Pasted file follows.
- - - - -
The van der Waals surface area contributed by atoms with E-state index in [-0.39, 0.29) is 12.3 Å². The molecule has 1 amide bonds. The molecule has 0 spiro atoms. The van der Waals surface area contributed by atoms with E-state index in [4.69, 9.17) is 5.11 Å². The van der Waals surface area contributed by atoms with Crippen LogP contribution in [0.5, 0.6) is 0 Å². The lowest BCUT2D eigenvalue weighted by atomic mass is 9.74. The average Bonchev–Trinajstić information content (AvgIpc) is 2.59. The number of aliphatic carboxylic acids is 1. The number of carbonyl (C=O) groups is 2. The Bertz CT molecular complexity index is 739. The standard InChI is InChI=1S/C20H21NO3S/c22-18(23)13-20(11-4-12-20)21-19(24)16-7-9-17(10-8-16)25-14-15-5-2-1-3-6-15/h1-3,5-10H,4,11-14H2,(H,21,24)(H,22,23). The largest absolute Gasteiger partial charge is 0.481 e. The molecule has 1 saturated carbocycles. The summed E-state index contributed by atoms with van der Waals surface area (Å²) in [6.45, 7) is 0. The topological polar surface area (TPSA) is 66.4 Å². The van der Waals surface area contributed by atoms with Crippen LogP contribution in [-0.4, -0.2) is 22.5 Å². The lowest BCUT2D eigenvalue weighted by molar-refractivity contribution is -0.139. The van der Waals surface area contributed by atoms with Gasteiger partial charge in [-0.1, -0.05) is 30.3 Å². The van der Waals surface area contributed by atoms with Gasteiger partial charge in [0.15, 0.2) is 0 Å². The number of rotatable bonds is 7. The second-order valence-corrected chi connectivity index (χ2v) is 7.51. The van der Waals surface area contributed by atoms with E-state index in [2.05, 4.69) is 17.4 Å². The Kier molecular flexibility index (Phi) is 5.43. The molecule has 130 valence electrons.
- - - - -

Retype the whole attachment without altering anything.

The van der Waals surface area contributed by atoms with E-state index in [-0.39, 0.29) is 12.3 Å². The molecule has 1 amide bonds. The molecule has 0 spiro atoms. The van der Waals surface area contributed by atoms with E-state index in [4.69, 9.17) is 5.11 Å². The van der Waals surface area contributed by atoms with Crippen LogP contribution in [0.5, 0.6) is 0 Å². The lowest BCUT2D eigenvalue weighted by atomic mass is 9.74. The average Bonchev–Trinajstić information content (AvgIpc) is 2.59. The number of aliphatic carboxylic acids is 1. The number of carbonyl (C=O) groups is 2. The Bertz CT molecular complexity index is 739. The standard InChI is InChI=1S/C20H21NO3S/c22-18(23)13-20(11-4-12-20)21-19(24)16-7-9-17(10-8-16)25-14-15-5-2-1-3-6-15/h1-3,5-10H,4,11-14H2,(H,21,24)(H,22,23). The largest absolute Gasteiger partial charge is 0.481 e. The molecule has 1 saturated carbocycles. The summed E-state index contributed by atoms with van der Waals surface area (Å²) in [6.45, 7) is 0. The topological polar surface area (TPSA) is 66.4 Å². The van der Waals surface area contributed by atoms with Crippen LogP contribution in [-0.4, -0.2) is 22.5 Å². The lowest BCUT2D eigenvalue weighted by molar-refractivity contribution is -0.139. The van der Waals surface area contributed by atoms with Gasteiger partial charge in [-0.1, -0.05) is 30.3 Å². The van der Waals surface area contributed by atoms with Gasteiger partial charge in [0.15, 0.2) is 0 Å². The number of rotatable bonds is 7. The second-order valence-corrected chi connectivity index (χ2v) is 7.51. The van der Waals surface area contributed by atoms with E-state index in [2.05, 4.69) is 17.4 Å². The Kier molecular flexibility index (Phi) is 5.43. The molecule has 130 valence electrons.